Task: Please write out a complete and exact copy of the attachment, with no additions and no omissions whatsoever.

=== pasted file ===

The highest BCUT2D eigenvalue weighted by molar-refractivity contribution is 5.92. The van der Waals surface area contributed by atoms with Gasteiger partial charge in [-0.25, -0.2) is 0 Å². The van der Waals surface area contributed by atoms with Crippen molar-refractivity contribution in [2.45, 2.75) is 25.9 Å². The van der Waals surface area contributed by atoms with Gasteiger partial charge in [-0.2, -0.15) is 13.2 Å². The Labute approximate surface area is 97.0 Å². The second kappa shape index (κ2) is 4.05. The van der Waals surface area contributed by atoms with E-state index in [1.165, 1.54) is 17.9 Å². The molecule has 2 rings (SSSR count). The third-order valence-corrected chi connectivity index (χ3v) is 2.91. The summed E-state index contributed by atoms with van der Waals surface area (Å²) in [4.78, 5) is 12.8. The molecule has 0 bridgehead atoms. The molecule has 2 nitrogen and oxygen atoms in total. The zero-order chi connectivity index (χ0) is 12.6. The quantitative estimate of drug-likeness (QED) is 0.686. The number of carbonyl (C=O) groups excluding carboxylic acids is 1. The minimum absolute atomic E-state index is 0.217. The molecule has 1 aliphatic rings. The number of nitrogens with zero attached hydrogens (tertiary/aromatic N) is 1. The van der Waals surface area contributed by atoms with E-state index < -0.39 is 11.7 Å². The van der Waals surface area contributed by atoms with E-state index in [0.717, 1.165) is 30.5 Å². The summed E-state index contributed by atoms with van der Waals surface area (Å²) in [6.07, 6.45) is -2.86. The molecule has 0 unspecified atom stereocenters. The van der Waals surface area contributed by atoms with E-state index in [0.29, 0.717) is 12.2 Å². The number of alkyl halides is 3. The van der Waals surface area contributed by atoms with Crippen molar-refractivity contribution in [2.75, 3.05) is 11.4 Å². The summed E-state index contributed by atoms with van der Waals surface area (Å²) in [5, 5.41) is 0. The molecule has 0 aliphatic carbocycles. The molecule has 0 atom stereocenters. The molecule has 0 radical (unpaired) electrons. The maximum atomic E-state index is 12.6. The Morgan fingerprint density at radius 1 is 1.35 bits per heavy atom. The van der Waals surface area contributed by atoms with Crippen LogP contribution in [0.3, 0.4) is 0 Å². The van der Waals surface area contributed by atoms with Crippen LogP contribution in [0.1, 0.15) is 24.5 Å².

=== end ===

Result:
The highest BCUT2D eigenvalue weighted by molar-refractivity contribution is 5.92. The van der Waals surface area contributed by atoms with Gasteiger partial charge in [-0.25, -0.2) is 0 Å². The van der Waals surface area contributed by atoms with Crippen molar-refractivity contribution in [2.45, 2.75) is 25.9 Å². The van der Waals surface area contributed by atoms with Gasteiger partial charge in [-0.2, -0.15) is 13.2 Å². The Labute approximate surface area is 97.0 Å². The second kappa shape index (κ2) is 4.05. The van der Waals surface area contributed by atoms with E-state index in [1.165, 1.54) is 17.9 Å². The molecule has 2 rings (SSSR count). The third-order valence-corrected chi connectivity index (χ3v) is 2.91. The summed E-state index contributed by atoms with van der Waals surface area (Å²) in [4.78, 5) is 12.8. The molecule has 0 bridgehead atoms. The molecule has 2 nitrogen and oxygen atoms in total. The zero-order chi connectivity index (χ0) is 12.6. The quantitative estimate of drug-likeness (QED) is 0.686. The number of carbonyl (C=O) groups excluding carboxylic acids is 1. The minimum absolute atomic E-state index is 0.217. The molecule has 1 aliphatic rings. The number of nitrogens with zero attached hydrogens (tertiary/aromatic N) is 1. The van der Waals surface area contributed by atoms with E-state index < -0.39 is 11.7 Å². The van der Waals surface area contributed by atoms with E-state index in [0.717, 1.165) is 30.5 Å². The summed E-state index contributed by atoms with van der Waals surface area (Å²) in [6.07, 6.45) is -2.86. The molecule has 0 unspecified atom stereocenters. The van der Waals surface area contributed by atoms with E-state index in [0.29, 0.717) is 12.2 Å². The number of alkyl halides is 3. The van der Waals surface area contributed by atoms with Crippen molar-refractivity contribution in [2.75, 3.05) is 11.4 Å². The summed E-state index contributed by atoms with van der Waals surface area (Å²) in [5, 5.41) is 0. The molecule has 0 aliphatic carbocycles. The molecule has 0 atom stereocenters. The molecule has 0 radical (unpaired) electrons. The maximum atomic E-state index is 12.6. The Morgan fingerprint density at radius 1 is 1.35 bits per heavy atom. The van der Waals surface area contributed by atoms with Crippen LogP contribution in [0.3, 0.4) is 0 Å². The van der Waals surface area contributed by atoms with Crippen LogP contribution in [0.1, 0.15) is 24.5 Å².